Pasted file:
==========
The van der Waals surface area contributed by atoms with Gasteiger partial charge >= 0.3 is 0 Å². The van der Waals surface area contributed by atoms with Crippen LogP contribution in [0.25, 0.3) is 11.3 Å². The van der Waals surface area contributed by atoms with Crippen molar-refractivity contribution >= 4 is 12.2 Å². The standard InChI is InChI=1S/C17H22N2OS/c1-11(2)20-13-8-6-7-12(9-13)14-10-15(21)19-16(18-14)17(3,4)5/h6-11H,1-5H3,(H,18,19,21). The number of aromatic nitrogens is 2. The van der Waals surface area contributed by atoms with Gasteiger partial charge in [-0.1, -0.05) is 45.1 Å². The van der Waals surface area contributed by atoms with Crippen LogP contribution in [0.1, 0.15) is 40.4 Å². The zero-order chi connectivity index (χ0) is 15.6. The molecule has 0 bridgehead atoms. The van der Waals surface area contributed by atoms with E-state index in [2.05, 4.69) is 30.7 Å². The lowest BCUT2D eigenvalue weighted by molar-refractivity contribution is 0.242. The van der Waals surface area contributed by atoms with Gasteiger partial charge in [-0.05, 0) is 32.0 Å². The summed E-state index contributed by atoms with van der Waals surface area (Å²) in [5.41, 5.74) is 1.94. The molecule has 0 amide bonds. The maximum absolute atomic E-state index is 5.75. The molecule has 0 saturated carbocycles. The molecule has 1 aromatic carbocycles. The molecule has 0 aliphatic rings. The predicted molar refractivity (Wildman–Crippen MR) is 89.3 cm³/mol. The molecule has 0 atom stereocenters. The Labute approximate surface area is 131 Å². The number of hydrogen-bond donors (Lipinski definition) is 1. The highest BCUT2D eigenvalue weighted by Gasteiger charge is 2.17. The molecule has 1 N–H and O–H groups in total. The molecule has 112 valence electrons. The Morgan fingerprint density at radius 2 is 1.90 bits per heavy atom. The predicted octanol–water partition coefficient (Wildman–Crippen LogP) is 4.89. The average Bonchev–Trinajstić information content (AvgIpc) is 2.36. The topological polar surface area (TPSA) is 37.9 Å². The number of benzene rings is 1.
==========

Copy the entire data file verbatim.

The van der Waals surface area contributed by atoms with Gasteiger partial charge >= 0.3 is 0 Å². The van der Waals surface area contributed by atoms with Crippen LogP contribution in [0.25, 0.3) is 11.3 Å². The van der Waals surface area contributed by atoms with Crippen molar-refractivity contribution >= 4 is 12.2 Å². The standard InChI is InChI=1S/C17H22N2OS/c1-11(2)20-13-8-6-7-12(9-13)14-10-15(21)19-16(18-14)17(3,4)5/h6-11H,1-5H3,(H,18,19,21). The number of aromatic nitrogens is 2. The van der Waals surface area contributed by atoms with Gasteiger partial charge in [-0.1, -0.05) is 45.1 Å². The van der Waals surface area contributed by atoms with Crippen LogP contribution in [0.1, 0.15) is 40.4 Å². The zero-order chi connectivity index (χ0) is 15.6. The molecule has 0 bridgehead atoms. The van der Waals surface area contributed by atoms with E-state index in [2.05, 4.69) is 30.7 Å². The lowest BCUT2D eigenvalue weighted by molar-refractivity contribution is 0.242. The van der Waals surface area contributed by atoms with Gasteiger partial charge in [-0.05, 0) is 32.0 Å². The summed E-state index contributed by atoms with van der Waals surface area (Å²) in [5.41, 5.74) is 1.94. The molecule has 0 amide bonds. The maximum absolute atomic E-state index is 5.75. The molecule has 0 saturated carbocycles. The molecule has 1 aromatic carbocycles. The molecule has 0 aliphatic rings. The predicted molar refractivity (Wildman–Crippen MR) is 89.3 cm³/mol. The molecule has 0 atom stereocenters. The Labute approximate surface area is 131 Å². The number of hydrogen-bond donors (Lipinski definition) is 1. The highest BCUT2D eigenvalue weighted by Gasteiger charge is 2.17. The molecule has 1 N–H and O–H groups in total. The molecule has 112 valence electrons. The Morgan fingerprint density at radius 2 is 1.90 bits per heavy atom. The predicted octanol–water partition coefficient (Wildman–Crippen LogP) is 4.89. The average Bonchev–Trinajstić information content (AvgIpc) is 2.36. The topological polar surface area (TPSA) is 37.9 Å². The number of benzene rings is 1.